Collection-national-flags

Introduction

Crises often challenge or limit statehood and the delivery of government services. The concept of “limited statehood” thus allows for a more realistic description of the territorial and temporal variations of governance and service delivery. Total statehood, in any case, is mostly imagined—a cognitive frame or pre-structured worldview. In a sense, all states are “spatially challenged” in that the projection of their governance is hardly enforceable beyond a certain geographic area and period of time. But “limited statehood” does not imply the absence of governance or services. Rather, these may simply take on alternate forms, involving procedures that are non-institutional (see Chapter 1). Therein lies the tension vis-à-vis crises, since “the utopian, immanent, and continually frustrated goal of the modern state is to reduce the chaotic, disorderly, constantly changing social reality beneath it to something more closely resembling the administrative grid of its observations” (Scott 1998). Crises, by definition, publicly disrupt these orderly administrative constructs. They are brutal audits of governance structures, and the consequences can be lethal for state continuity. Recall the serious disaster response failures that occurred following the devastating cyclone of 1970 in East Pakistan.

To this day, Cyclone Bhola still remains the most deadly cyclone on record, killing some 500,000 people. The lack of timely and coordinated government response was one of the triggers for the war of independence that resulted in the creation of Bangladesh (Kelman 2007). While crises can challenge statehood, they also lead to collective, self-help behavior among disaster-affected communities—particularly in areas of limited statehood. Recently, this collective action—facilitated by new information and communication technologies—has swelled and resulted in the production of live crisis maps that identify the disaggregated, raw impact of a given crisis along with resulting needs for services typically provided by the government (see Chapter  7). These crisis maps are sub-national and are often crowdsourced in near real-time. They empirically reveal the limited contours of governance and reframe how power is both perceived and projected (see Chapter 8).

Indeed, while these live maps outline the hollows of governance during times of upheaval, they also depict the full agency and public expression of citizens who self-organize online and offline to fill these troughs with alternative, parallel forms of services and thus governance. This self-organization and public expression also generate social capital between citizen volunteers—weak and strong ties that nurture social capital and facilitate future collective action both on and offline.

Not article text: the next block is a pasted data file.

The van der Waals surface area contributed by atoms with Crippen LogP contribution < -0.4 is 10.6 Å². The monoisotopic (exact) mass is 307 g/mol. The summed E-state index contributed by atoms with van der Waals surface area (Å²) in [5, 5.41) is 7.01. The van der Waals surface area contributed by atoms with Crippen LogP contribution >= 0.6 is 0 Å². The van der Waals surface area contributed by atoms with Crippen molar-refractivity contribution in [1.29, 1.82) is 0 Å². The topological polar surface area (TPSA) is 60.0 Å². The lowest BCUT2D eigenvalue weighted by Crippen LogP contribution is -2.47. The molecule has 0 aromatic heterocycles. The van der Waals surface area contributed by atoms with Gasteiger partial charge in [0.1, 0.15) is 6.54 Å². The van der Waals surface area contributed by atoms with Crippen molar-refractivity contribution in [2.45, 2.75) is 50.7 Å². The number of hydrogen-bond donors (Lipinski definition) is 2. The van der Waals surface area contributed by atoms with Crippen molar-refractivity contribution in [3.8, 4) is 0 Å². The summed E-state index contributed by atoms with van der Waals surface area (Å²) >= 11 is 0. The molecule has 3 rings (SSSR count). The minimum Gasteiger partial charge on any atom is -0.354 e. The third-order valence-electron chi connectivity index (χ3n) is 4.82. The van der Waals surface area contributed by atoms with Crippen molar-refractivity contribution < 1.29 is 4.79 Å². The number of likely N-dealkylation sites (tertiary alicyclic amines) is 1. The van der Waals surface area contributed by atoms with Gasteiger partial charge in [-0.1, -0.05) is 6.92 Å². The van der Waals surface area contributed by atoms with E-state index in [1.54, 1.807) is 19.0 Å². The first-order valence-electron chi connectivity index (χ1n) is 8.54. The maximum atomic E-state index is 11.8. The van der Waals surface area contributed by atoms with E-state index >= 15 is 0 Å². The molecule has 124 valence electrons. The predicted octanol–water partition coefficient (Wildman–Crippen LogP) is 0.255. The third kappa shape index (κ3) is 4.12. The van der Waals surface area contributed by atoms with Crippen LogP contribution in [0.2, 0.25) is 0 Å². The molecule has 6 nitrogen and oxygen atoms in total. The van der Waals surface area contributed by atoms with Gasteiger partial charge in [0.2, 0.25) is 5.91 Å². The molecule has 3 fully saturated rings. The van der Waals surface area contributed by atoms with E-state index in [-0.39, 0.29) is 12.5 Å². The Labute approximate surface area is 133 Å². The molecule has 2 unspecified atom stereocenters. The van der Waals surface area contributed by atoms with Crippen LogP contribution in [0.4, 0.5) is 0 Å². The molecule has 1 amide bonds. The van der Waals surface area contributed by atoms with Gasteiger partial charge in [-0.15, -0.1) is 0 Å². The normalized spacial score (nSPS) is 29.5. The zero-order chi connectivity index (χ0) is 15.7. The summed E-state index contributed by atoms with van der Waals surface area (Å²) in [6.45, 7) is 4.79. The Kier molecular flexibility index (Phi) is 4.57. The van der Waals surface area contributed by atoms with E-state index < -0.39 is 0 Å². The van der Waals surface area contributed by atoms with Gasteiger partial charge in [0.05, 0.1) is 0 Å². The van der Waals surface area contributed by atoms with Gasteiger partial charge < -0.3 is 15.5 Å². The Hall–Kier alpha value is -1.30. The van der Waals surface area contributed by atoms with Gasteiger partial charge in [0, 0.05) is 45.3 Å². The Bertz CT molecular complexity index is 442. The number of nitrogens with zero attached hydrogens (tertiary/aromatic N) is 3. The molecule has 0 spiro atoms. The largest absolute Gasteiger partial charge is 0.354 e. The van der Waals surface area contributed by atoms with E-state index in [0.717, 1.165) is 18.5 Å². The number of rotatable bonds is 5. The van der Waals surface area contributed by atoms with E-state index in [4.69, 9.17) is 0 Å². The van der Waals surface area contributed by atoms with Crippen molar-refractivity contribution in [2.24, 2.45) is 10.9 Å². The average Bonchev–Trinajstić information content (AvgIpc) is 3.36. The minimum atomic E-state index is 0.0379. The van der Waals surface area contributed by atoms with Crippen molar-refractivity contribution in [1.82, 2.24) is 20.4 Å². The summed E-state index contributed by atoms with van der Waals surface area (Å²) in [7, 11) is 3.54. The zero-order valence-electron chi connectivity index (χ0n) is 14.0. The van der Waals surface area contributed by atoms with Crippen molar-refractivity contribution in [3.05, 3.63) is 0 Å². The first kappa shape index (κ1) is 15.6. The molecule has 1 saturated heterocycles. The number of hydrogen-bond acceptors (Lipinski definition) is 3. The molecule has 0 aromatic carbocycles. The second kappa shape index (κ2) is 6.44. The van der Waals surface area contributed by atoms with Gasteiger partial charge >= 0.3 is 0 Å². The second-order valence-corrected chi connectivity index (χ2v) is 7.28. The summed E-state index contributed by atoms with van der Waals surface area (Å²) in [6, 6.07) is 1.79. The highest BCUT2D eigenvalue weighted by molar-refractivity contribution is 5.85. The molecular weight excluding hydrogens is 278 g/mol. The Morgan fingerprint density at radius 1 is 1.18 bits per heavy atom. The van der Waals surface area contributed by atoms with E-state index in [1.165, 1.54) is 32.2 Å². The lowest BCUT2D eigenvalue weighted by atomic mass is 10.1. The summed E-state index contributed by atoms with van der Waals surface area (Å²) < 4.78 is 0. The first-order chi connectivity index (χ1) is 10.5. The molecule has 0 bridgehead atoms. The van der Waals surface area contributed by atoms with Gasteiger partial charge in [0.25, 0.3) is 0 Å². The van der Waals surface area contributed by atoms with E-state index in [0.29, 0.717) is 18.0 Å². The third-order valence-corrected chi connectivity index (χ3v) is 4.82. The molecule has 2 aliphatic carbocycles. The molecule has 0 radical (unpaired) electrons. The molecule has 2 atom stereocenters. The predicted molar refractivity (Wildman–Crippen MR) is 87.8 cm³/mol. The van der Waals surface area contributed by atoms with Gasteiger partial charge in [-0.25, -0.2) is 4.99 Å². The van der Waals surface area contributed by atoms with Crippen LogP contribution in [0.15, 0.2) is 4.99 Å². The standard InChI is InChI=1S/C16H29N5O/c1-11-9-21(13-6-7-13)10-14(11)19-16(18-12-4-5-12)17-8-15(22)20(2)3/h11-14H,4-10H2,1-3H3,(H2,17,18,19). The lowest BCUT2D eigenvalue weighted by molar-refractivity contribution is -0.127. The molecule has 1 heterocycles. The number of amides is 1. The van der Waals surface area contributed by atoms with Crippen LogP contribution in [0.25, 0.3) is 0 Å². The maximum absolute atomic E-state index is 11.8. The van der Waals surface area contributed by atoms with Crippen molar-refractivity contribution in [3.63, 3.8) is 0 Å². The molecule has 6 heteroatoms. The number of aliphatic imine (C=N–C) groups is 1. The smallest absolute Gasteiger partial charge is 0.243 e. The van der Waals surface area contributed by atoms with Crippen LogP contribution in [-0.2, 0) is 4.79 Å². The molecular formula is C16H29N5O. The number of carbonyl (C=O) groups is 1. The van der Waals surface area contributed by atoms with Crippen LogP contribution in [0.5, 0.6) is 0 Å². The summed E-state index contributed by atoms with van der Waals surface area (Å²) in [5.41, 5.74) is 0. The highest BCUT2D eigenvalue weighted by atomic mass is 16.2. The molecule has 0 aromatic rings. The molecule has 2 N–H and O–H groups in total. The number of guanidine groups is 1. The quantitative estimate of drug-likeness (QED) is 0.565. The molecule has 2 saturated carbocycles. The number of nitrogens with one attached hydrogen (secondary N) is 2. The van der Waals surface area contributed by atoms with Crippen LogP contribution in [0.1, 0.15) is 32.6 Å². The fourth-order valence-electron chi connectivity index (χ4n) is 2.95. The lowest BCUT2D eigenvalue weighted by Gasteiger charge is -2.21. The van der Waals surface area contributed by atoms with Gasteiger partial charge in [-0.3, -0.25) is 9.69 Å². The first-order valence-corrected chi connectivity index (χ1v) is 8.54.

The purpose of this chapter is to analyze how the rise of citizen-generated crisis maps replaces governance in areas of limited statehood and to distill the conditions for their success. Unlike other chapters in this book, the analysis below focuses on a variable that has been completely ignored in the literature:  digital social capital. The chapter is thus structured as follows. The first section provides a brief introduction to crisis mapping and frames this overview using James Scott’s discourse from Seeing Like a State (1998). The next section briefly highlights examples of crisis maps in action—specifically those responding to natural disasters, political crises, and contested elections. The third section provides a broad comparative analysis of these case studies, while the fourth section draws on the findings of this analysis to produce a list of ingredients that are likely to render crowdsourced crisis-mapping more successful in areas of limited statehood. These ingredients turn out to be factors that nurture and thrive on digital social capital such as trust, social inclusion, and collective action. These drivers need to be studied and monitored as conditions for successful crisis maps and as measures of successful outcomes of online digital collaboration. In sum, digital crisis maps both reflect and change social capital.